We've got some of the data back from our imager. There's a white smudge in it, but we're not sure that's the lander. We're still looking, and still waiting for the rest of the image to show up (it's a 0.6 gigabyte image!). The lander spit out it's parachute 7 seconds late, which would've put the parachute deployment about 5 seconds into the image (by my calculations), if it's in the image at all. This means if the lander passed through the imager's CCDs before the parachute was deployed, we'd see a single white smudge. If it passed through after the parachute deployed, we should see two white smudges.
Again, we're not quite sure what we've got. By the time the experts figure it out, I'll probably be asleep, and it will be splashed all over the news in the morning (if we got something good).
As it is, Phoenix appears to be healthy and happy on the ground. It is sitting above the Martian arctic circle, so the race begins to complete it's mission before it goes into "permanent" shadow in five-ish months, and is buried in carbon dioxide ice that snows out of the atmosphere.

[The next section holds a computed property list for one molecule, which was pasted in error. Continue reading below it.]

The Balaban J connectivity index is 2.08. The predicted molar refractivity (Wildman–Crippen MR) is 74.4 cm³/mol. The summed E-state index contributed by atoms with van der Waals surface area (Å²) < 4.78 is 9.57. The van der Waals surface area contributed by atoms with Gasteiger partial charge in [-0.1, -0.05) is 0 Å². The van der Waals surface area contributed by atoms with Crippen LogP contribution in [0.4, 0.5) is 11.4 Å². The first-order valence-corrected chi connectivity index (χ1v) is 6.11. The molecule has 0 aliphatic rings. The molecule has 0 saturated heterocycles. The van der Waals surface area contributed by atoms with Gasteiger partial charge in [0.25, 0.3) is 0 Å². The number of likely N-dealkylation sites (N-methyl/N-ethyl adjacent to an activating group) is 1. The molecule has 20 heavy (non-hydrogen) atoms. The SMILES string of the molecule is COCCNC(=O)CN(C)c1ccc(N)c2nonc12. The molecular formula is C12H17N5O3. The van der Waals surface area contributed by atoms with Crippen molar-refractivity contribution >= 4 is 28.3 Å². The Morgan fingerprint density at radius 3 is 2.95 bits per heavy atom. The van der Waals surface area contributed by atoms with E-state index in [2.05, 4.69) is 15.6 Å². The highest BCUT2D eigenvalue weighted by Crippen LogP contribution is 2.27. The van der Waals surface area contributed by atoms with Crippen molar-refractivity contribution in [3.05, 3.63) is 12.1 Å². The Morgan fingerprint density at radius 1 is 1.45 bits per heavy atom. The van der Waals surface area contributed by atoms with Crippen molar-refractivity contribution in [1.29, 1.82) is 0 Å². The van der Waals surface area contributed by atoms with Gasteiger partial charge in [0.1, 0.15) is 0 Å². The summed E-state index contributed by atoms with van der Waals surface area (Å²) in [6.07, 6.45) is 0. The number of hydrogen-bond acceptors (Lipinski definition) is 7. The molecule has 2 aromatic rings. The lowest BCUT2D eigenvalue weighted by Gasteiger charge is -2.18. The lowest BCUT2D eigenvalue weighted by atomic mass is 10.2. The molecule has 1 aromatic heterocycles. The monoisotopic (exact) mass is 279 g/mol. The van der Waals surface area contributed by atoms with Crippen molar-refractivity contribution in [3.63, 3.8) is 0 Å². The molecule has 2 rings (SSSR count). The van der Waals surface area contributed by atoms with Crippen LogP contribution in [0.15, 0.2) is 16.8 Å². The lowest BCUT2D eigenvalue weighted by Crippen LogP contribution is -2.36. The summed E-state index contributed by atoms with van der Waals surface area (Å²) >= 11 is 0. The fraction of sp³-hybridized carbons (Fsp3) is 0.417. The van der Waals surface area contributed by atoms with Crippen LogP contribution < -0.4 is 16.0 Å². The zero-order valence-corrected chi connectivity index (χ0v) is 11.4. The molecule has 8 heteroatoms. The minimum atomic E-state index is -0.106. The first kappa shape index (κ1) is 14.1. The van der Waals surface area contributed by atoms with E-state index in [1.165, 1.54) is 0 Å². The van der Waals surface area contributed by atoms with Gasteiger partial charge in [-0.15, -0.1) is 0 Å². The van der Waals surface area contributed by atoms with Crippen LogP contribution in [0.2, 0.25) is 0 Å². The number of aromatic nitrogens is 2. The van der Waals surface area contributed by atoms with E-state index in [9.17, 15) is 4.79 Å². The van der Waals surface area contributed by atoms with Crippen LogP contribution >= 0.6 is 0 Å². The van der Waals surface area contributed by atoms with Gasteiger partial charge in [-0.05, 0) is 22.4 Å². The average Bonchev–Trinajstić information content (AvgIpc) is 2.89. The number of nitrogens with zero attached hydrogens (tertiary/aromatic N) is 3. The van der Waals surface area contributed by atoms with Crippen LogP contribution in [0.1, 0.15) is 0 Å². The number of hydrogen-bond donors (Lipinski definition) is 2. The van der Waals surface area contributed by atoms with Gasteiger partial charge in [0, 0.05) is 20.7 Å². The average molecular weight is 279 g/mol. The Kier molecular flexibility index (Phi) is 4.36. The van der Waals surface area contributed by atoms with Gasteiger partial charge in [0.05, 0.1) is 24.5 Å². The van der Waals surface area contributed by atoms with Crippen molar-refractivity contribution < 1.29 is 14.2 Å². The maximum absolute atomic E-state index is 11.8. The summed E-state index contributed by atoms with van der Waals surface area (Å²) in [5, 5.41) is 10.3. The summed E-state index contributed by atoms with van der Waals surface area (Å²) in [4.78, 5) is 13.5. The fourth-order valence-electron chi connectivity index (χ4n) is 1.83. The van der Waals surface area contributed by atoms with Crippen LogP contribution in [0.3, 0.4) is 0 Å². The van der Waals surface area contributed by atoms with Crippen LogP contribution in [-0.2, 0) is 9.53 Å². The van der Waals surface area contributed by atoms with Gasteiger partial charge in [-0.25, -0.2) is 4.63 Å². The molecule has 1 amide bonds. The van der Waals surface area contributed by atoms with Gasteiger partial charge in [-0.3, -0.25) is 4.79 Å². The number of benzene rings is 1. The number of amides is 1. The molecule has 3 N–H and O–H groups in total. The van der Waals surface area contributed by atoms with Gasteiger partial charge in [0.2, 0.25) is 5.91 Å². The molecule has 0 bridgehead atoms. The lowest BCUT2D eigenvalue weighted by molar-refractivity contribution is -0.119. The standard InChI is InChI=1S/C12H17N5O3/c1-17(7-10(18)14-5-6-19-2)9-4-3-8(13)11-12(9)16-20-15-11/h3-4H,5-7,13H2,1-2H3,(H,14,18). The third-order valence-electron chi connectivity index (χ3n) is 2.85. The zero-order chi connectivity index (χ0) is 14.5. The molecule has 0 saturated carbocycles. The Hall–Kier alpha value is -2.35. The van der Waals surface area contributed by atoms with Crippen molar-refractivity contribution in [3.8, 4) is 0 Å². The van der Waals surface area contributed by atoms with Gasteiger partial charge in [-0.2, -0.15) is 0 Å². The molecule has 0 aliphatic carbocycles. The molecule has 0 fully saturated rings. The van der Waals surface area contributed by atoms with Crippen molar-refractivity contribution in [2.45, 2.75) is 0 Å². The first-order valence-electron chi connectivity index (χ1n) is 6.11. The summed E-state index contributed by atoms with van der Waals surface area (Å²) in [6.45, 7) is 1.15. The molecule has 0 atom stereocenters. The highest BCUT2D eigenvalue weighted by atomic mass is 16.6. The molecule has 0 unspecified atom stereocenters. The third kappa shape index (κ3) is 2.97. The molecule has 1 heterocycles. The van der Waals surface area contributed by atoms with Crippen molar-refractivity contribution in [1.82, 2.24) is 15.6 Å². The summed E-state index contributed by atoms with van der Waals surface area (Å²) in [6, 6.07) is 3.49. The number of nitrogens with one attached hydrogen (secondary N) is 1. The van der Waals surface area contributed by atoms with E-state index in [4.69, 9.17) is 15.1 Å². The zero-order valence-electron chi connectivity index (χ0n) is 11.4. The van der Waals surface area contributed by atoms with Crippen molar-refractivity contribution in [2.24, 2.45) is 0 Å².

The poor people working on the project will be living on "Mars time" (roughly half an hour longer than a normal Earth day), shifting their work schedule daily to try to take advantage of every day on Mars (which we call a "Sol").
The press conference is ongoing right now. They've given a happy shout-out to MRO, as we are intending to image the landing site as soon as we possibly can. It should be interesting to see where they really are on Mars. Pretty exciting!
For me, I've got a meeting to go to in a half hour where we expect to hear if we will be allowed to overwrite the EDL data onboard in favor of additional overflights, the first of which is in a few hours. I had hoped we would have the HiRISE image to show in that meeting, but it's not to be, I don't think. All Phoenix data is flowing through our system just fine, and things are looking good. We've got some people running around right now trying to update the coordinates for the landing site (since they're way off from where they estimated) for our first image in about 6 hours ... should be good!
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